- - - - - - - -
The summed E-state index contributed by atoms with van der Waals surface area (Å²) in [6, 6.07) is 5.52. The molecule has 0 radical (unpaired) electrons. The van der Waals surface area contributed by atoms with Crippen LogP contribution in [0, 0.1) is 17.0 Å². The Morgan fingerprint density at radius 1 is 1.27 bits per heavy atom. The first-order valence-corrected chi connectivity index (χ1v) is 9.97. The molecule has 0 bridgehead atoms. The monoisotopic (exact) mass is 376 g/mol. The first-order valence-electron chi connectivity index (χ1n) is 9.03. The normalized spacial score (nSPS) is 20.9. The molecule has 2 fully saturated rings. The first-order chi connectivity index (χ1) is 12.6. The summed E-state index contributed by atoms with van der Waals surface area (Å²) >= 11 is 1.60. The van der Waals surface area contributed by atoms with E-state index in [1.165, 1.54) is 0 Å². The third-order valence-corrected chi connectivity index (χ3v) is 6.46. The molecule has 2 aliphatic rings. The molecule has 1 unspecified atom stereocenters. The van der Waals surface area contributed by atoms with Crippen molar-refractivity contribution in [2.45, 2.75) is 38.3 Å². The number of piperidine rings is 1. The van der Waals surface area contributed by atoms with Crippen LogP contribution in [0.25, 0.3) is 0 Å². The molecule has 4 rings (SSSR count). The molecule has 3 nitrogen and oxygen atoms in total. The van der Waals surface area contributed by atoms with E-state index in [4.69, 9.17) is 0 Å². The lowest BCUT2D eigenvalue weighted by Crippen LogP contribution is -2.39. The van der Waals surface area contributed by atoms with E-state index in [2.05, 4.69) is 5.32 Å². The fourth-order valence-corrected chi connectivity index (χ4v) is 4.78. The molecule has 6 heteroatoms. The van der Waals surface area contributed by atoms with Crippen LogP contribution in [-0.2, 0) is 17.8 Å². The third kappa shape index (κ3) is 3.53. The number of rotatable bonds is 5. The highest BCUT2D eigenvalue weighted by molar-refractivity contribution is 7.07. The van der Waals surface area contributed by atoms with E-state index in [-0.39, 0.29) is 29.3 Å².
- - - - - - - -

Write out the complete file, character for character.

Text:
The summed E-state index contributed by atoms with van der Waals surface area (Å²) in [6, 6.07) is 5.52. The molecule has 0 radical (unpaired) electrons. The van der Waals surface area contributed by atoms with Crippen LogP contribution in [0, 0.1) is 17.0 Å². The Morgan fingerprint density at radius 1 is 1.27 bits per heavy atom. The first-order valence-corrected chi connectivity index (χ1v) is 9.97. The molecule has 0 bridgehead atoms. The monoisotopic (exact) mass is 376 g/mol. The first-order valence-electron chi connectivity index (χ1n) is 9.03. The normalized spacial score (nSPS) is 20.9. The molecule has 2 fully saturated rings. The first-order chi connectivity index (χ1) is 12.6. The summed E-state index contributed by atoms with van der Waals surface area (Å²) >= 11 is 1.60. The van der Waals surface area contributed by atoms with E-state index in [1.165, 1.54) is 0 Å². The third-order valence-corrected chi connectivity index (χ3v) is 6.46. The molecule has 2 aliphatic rings. The molecule has 1 unspecified atom stereocenters. The van der Waals surface area contributed by atoms with Crippen molar-refractivity contribution in [2.45, 2.75) is 38.3 Å². The number of piperidine rings is 1. The van der Waals surface area contributed by atoms with Crippen LogP contribution in [0.25, 0.3) is 0 Å². The molecule has 4 rings (SSSR count). The molecule has 3 nitrogen and oxygen atoms in total. The van der Waals surface area contributed by atoms with E-state index in [4.69, 9.17) is 0 Å². The lowest BCUT2D eigenvalue weighted by Crippen LogP contribution is -2.39. The van der Waals surface area contributed by atoms with E-state index in [2.05, 4.69) is 5.32 Å². The fourth-order valence-corrected chi connectivity index (χ4v) is 4.78. The molecule has 6 heteroatoms. The van der Waals surface area contributed by atoms with Crippen LogP contribution in [-0.2, 0) is 17.8 Å². The third kappa shape index (κ3) is 3.53. The number of rotatable bonds is 5. The highest BCUT2D eigenvalue weighted by molar-refractivity contribution is 7.07. The van der Waals surface area contributed by atoms with E-state index in [-0.39, 0.29) is 29.3 Å².